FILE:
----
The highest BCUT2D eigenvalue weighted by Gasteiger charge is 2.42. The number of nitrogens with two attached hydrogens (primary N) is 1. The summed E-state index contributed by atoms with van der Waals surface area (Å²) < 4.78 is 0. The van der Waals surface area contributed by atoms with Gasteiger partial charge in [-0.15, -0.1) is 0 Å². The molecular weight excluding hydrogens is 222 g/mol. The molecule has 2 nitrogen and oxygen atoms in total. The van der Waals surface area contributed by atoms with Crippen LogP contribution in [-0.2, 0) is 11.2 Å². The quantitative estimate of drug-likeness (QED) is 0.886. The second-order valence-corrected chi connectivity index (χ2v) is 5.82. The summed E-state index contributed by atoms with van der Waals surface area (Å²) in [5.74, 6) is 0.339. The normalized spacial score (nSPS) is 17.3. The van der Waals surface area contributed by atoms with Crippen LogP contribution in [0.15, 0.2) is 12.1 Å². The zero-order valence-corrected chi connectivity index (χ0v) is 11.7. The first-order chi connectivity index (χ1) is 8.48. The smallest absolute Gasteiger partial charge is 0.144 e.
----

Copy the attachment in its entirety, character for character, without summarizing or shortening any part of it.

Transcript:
The highest BCUT2D eigenvalue weighted by Gasteiger charge is 2.42. The number of nitrogens with two attached hydrogens (primary N) is 1. The summed E-state index contributed by atoms with van der Waals surface area (Å²) < 4.78 is 0. The van der Waals surface area contributed by atoms with Gasteiger partial charge in [-0.15, -0.1) is 0 Å². The molecular weight excluding hydrogens is 222 g/mol. The molecule has 2 nitrogen and oxygen atoms in total. The van der Waals surface area contributed by atoms with Crippen LogP contribution in [-0.2, 0) is 11.2 Å². The quantitative estimate of drug-likeness (QED) is 0.886. The second-order valence-corrected chi connectivity index (χ2v) is 5.82. The summed E-state index contributed by atoms with van der Waals surface area (Å²) in [5.74, 6) is 0.339. The normalized spacial score (nSPS) is 17.3. The van der Waals surface area contributed by atoms with Crippen LogP contribution in [0.15, 0.2) is 12.1 Å². The zero-order valence-corrected chi connectivity index (χ0v) is 11.7. The first-order chi connectivity index (χ1) is 8.48. The smallest absolute Gasteiger partial charge is 0.144 e.